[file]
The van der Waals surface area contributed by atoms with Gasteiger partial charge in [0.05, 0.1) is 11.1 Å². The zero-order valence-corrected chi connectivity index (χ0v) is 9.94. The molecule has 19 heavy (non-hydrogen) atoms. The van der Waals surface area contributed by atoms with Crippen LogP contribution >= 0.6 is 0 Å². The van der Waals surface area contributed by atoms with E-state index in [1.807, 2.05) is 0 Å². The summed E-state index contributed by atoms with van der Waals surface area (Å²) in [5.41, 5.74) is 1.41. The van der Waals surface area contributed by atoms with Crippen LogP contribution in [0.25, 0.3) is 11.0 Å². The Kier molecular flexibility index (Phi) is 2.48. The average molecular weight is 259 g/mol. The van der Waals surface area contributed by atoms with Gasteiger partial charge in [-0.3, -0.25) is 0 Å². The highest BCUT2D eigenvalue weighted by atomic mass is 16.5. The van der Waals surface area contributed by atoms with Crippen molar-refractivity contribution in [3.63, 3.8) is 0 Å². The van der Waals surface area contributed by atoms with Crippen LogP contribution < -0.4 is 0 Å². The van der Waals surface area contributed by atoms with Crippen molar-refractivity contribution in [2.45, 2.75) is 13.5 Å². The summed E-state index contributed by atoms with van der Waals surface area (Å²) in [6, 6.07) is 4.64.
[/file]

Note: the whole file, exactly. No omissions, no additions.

The van der Waals surface area contributed by atoms with Gasteiger partial charge in [0.05, 0.1) is 11.1 Å². The zero-order valence-corrected chi connectivity index (χ0v) is 9.94. The molecule has 19 heavy (non-hydrogen) atoms. The van der Waals surface area contributed by atoms with Crippen LogP contribution >= 0.6 is 0 Å². The van der Waals surface area contributed by atoms with E-state index in [1.807, 2.05) is 0 Å². The summed E-state index contributed by atoms with van der Waals surface area (Å²) in [5.41, 5.74) is 1.41. The van der Waals surface area contributed by atoms with Crippen LogP contribution in [0.25, 0.3) is 11.0 Å². The Kier molecular flexibility index (Phi) is 2.48. The average molecular weight is 259 g/mol. The van der Waals surface area contributed by atoms with Gasteiger partial charge in [-0.3, -0.25) is 0 Å². The highest BCUT2D eigenvalue weighted by atomic mass is 16.5. The van der Waals surface area contributed by atoms with Crippen molar-refractivity contribution in [3.63, 3.8) is 0 Å². The van der Waals surface area contributed by atoms with Crippen LogP contribution < -0.4 is 0 Å². The van der Waals surface area contributed by atoms with Crippen molar-refractivity contribution in [2.45, 2.75) is 13.5 Å². The summed E-state index contributed by atoms with van der Waals surface area (Å²) in [6, 6.07) is 4.64.